National Parks are a part of American heritage that its citizens take great pride in and they provide a base for numerous family vacations. One of the most visited is Great Smoky Mountains National Park – a reserve of Appalachian wonders stretching between Nashville and North Carolina.
The landscape of this popular park is one of the main reasons the area receives so many annual visitors, the scenery is stunning no matter what time of year you visit. In summer the majestic waterfalls glisten in the sun, then the color palette of the expanse of forest arrives with the changing leaves of fall, which then makes way for the snow covered mountain panoramas of winter and finally the rebirth of spring.
Hiking through the Great Smoky Mountains National Park is a great way to see the reserve in its full glory and take in all the sights at your own pace. Other options for getting around the Park include biking and horse-riding, there is no better way to get an sense of the wilderness and transport yourself back to frontier times then by saddling up and exploring the forest. Or, should you be worried about finding your way, you can take a tour guided by one of the park’s rangers. Whichever method you choose, be sure to find your way to the Clingman’s Dome so you can get a great view out over the reserve.
Because it is such a wild area of natural beauty, the abundance of wildlife makes for a great reason to visit. There are so many animals and birds to be found in the Park – sixty resident birds in fact – from the extraordinary salamander to the familiar raccoon but finding them isn’t always straightforward. Your chances of seeing any creature are greatly improved by following the strict codes of the reserve and sticking to trails in Cades Cove and Cataloochee. The Great Smoky Mountains national park is of course most famous for its black bear population and reintroduced elk, so if you are lucky you may see these giants too.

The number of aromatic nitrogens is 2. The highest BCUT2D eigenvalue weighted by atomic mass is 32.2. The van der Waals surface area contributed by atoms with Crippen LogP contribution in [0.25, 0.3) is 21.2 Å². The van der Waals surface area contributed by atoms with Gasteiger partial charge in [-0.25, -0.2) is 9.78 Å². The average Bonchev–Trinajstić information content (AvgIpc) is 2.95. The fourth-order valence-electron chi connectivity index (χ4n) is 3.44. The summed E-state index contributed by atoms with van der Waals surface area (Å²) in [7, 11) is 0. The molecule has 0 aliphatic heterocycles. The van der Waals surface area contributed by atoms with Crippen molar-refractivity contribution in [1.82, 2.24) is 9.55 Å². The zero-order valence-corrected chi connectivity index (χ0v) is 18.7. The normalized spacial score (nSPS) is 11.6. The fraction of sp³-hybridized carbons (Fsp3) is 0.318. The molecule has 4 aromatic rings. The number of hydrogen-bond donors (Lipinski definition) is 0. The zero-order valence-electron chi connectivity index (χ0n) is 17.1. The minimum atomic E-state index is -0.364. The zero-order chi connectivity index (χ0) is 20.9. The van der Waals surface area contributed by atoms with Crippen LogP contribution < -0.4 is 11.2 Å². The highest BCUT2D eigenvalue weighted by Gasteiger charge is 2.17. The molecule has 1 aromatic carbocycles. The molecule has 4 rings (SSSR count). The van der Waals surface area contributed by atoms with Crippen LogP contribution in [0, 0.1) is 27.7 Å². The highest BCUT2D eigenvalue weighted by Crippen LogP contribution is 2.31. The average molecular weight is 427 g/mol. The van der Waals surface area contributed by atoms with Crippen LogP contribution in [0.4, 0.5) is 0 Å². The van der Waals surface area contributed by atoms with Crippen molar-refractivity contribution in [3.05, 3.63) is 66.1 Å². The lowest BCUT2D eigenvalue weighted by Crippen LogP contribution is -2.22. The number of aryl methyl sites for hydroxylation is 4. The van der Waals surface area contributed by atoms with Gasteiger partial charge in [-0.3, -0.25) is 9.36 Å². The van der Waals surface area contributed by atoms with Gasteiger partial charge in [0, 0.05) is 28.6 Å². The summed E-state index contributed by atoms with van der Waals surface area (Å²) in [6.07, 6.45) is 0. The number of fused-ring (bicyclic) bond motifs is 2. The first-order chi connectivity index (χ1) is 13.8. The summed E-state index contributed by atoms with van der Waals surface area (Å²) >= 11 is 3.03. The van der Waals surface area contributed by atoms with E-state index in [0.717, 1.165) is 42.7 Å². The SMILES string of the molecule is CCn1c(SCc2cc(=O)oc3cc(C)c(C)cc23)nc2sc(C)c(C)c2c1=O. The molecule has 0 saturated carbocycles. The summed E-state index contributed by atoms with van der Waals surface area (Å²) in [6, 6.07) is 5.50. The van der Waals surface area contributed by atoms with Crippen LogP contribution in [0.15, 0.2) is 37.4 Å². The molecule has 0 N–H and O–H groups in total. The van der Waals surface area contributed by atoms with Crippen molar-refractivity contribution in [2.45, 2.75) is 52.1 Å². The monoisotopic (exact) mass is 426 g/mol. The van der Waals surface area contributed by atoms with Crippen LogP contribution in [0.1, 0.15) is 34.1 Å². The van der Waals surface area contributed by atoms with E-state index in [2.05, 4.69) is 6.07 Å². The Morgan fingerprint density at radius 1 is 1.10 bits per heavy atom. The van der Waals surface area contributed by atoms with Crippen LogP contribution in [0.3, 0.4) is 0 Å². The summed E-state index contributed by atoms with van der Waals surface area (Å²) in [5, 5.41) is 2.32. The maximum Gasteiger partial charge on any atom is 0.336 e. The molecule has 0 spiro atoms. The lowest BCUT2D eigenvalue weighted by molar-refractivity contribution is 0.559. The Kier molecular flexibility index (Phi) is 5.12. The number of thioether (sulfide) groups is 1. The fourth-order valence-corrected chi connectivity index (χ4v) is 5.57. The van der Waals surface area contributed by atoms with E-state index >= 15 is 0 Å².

Nature trails and hikes are all important features of the Great Smoky Mountains National Park, but there is more on offer. The park has plenty of designated picnic and camping areas to really help you make the most of your trip, and – providing you hold the correct state licences – you can fish for bass and trout in most of the rivers. Education is a big part of the Park, with exhibits and guides teaching visitors about the area and history, and to really embrace this, why not take part in one the special events organised by the rangers so your family can learn as they explore.
The Great Smoky Mountains National Park is more than just a forest at the bottom of the Appalachian Mountains, it is a haven for wildlife, nature enthusiasts and families alike. With the amount of natural highlights and points of interest it is not hard to see why this park is so popular.